Some of my favorite COVID related memes focused on the fierce independence and “can-do” attitude of Generation X, also known as the latch-key generation. While those traits served us well during COVID (we spent our youth practicing social distancing) those traits would be detrimental if exercised during the Great Wealth Transfer. For those unaware, financial analysts predict that the biggest shift in wealth will occur over the next two decades as Baby Boomers die and their wealth shifts to Generation X and to a lesser degree, the Millennials. Those inheriting the wealth will have a tremendous job ahead of them learning to manage and plan for the approximately $84 trillion transfer that’s coming.
What should Gen Xers do after cracking that bottle of champagne and toasting their new-found wealth? You guessed it…create an estate plan! For the lucky ones who expect to receive an inheritance over the next several years, creating a comprehensive Estate Plan is a must. Of course, even for those who don’t expect to be recipients in the Great Wealth Transfer, it makes sense to create a comprehensive Estate Plan. An Estate Plan directs what should happen to that wealth at your death and during your life, if you become incapacitated.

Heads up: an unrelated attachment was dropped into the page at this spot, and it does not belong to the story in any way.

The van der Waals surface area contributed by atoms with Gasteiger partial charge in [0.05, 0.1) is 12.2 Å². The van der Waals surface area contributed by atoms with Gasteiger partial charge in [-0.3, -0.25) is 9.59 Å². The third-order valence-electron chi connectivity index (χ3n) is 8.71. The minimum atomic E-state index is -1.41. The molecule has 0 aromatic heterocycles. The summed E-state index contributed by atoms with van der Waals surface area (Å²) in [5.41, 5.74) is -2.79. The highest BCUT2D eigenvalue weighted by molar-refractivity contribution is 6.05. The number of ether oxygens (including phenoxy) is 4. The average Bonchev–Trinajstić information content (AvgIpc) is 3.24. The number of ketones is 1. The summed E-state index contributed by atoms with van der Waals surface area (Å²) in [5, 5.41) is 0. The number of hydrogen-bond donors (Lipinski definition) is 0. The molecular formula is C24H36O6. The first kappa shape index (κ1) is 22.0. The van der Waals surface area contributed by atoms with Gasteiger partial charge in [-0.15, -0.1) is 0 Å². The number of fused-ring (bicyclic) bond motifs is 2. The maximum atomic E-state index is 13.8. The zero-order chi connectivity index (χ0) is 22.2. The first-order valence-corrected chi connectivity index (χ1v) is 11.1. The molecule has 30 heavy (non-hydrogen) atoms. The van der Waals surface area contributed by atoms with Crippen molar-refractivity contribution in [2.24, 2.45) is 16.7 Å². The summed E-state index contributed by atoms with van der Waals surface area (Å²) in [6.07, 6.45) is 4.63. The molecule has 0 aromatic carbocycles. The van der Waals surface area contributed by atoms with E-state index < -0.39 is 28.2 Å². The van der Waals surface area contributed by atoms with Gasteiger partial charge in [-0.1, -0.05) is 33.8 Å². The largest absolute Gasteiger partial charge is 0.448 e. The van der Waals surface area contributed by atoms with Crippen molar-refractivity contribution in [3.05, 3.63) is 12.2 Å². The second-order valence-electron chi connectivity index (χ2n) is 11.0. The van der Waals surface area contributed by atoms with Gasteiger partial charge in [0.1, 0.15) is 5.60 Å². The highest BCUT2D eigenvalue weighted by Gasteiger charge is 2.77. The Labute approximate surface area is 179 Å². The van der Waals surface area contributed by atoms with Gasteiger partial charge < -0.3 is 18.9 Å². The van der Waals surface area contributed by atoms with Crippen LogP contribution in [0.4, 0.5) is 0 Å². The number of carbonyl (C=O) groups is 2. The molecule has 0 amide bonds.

An individual desiring to create a comprehensive Estate Plan should sign a Revocable Trust, Will, Property Power of Attorney, Health Care Power of Attorney, Living Will and HIPAA Authorization. Each of these documents plays an important role in a comprehensive Estate Plan. Let’s examine each document to understand their importance. A Will determines distribution of an individual’s assets upon death, allows the testator to select an individual or company to make the disbursements, and contains any nominations for guardians of minor children. Having a Will prevents the laws of intestacy in an individual’s state or residence from determining distribution of that individual’s assets upon death. If an individual creates a Will that Will needs to go through the probate process, which can be expensive, public, and time-consuming. No Gen Xer wants to make anything public.